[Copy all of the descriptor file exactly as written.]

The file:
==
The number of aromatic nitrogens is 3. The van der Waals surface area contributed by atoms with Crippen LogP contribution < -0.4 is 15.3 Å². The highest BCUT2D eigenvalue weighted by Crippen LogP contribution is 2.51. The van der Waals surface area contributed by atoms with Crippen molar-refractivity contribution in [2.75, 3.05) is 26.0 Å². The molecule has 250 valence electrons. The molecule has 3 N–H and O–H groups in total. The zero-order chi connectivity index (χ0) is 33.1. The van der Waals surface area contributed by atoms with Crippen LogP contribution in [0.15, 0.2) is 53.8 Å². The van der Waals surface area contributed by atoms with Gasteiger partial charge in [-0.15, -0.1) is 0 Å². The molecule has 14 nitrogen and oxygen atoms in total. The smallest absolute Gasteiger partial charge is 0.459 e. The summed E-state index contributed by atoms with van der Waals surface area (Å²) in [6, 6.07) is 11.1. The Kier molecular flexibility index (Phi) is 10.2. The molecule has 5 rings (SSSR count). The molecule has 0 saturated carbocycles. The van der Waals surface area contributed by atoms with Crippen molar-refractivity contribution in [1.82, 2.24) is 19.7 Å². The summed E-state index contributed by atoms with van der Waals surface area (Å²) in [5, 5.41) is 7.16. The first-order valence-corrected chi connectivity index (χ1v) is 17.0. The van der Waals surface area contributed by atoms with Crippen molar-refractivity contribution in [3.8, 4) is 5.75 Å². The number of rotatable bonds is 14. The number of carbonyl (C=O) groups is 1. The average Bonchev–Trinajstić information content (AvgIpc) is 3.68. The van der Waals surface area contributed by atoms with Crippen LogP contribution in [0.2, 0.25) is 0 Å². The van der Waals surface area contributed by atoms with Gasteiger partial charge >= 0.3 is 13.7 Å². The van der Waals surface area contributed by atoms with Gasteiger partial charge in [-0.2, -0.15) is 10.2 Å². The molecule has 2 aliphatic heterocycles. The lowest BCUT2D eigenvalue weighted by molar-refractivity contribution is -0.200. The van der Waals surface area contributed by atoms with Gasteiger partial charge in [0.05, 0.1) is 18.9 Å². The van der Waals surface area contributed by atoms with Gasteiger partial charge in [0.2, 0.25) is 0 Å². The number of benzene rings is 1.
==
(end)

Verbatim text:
The number of aromatic nitrogens is 3. The van der Waals surface area contributed by atoms with Crippen LogP contribution < -0.4 is 15.3 Å². The highest BCUT2D eigenvalue weighted by Crippen LogP contribution is 2.51. The van der Waals surface area contributed by atoms with Crippen molar-refractivity contribution in [2.75, 3.05) is 26.0 Å². The molecule has 250 valence electrons. The molecule has 3 N–H and O–H groups in total. The zero-order chi connectivity index (χ0) is 33.1. The van der Waals surface area contributed by atoms with Crippen LogP contribution in [0.15, 0.2) is 53.8 Å². The van der Waals surface area contributed by atoms with Gasteiger partial charge in [-0.15, -0.1) is 0 Å². The molecule has 14 nitrogen and oxygen atoms in total. The smallest absolute Gasteiger partial charge is 0.459 e. The summed E-state index contributed by atoms with van der Waals surface area (Å²) in [6, 6.07) is 11.1. The Kier molecular flexibility index (Phi) is 10.2. The molecule has 5 rings (SSSR count). The molecule has 0 saturated carbocycles. The van der Waals surface area contributed by atoms with Crippen molar-refractivity contribution in [1.82, 2.24) is 19.7 Å². The summed E-state index contributed by atoms with van der Waals surface area (Å²) in [5, 5.41) is 7.16. The first-order valence-corrected chi connectivity index (χ1v) is 17.0. The van der Waals surface area contributed by atoms with Crippen molar-refractivity contribution in [3.8, 4) is 5.75 Å². The number of rotatable bonds is 14. The number of carbonyl (C=O) groups is 1. The average Bonchev–Trinajstić information content (AvgIpc) is 3.68. The van der Waals surface area contributed by atoms with Crippen LogP contribution in [0.2, 0.25) is 0 Å². The van der Waals surface area contributed by atoms with Gasteiger partial charge >= 0.3 is 13.7 Å². The van der Waals surface area contributed by atoms with Gasteiger partial charge in [-0.2, -0.15) is 10.2 Å². The molecule has 2 aliphatic heterocycles. The lowest BCUT2D eigenvalue weighted by molar-refractivity contribution is -0.200. The van der Waals surface area contributed by atoms with Gasteiger partial charge in [0.05, 0.1) is 18.9 Å². The van der Waals surface area contributed by atoms with Gasteiger partial charge in [0.2, 0.25) is 0 Å². The number of benzene rings is 1.